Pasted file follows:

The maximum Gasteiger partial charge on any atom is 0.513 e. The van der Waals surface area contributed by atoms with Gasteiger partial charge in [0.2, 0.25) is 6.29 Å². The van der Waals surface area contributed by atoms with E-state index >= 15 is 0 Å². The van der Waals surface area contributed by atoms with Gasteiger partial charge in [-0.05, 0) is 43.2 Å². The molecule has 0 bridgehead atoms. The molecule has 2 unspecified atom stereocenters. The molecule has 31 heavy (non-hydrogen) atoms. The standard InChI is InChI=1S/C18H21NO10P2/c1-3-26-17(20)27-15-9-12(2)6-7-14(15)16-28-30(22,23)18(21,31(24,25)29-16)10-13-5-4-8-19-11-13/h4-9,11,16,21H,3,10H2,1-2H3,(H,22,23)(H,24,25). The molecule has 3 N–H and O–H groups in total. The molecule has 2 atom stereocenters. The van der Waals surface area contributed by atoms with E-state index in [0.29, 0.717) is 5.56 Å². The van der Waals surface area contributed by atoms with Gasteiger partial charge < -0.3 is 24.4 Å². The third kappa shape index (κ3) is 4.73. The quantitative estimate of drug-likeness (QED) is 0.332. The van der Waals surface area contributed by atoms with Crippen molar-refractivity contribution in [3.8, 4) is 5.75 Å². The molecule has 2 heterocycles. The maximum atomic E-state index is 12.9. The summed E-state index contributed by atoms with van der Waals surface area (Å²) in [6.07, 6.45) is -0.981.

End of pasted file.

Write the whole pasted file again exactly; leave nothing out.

The maximum Gasteiger partial charge on any atom is 0.513 e. The van der Waals surface area contributed by atoms with Gasteiger partial charge in [0.2, 0.25) is 6.29 Å². The van der Waals surface area contributed by atoms with E-state index >= 15 is 0 Å². The van der Waals surface area contributed by atoms with Gasteiger partial charge in [-0.05, 0) is 43.2 Å². The molecule has 0 bridgehead atoms. The molecule has 2 unspecified atom stereocenters. The molecule has 31 heavy (non-hydrogen) atoms. The standard InChI is InChI=1S/C18H21NO10P2/c1-3-26-17(20)27-15-9-12(2)6-7-14(15)16-28-30(22,23)18(21,31(24,25)29-16)10-13-5-4-8-19-11-13/h4-9,11,16,21H,3,10H2,1-2H3,(H,22,23)(H,24,25). The molecule has 3 N–H and O–H groups in total. The molecule has 2 atom stereocenters. The van der Waals surface area contributed by atoms with E-state index in [0.29, 0.717) is 5.56 Å². The van der Waals surface area contributed by atoms with Gasteiger partial charge < -0.3 is 24.4 Å². The third kappa shape index (κ3) is 4.73. The quantitative estimate of drug-likeness (QED) is 0.332. The van der Waals surface area contributed by atoms with Crippen molar-refractivity contribution in [3.8, 4) is 5.75 Å². The molecule has 2 heterocycles. The maximum atomic E-state index is 12.9. The summed E-state index contributed by atoms with van der Waals surface area (Å²) in [6.07, 6.45) is -0.981.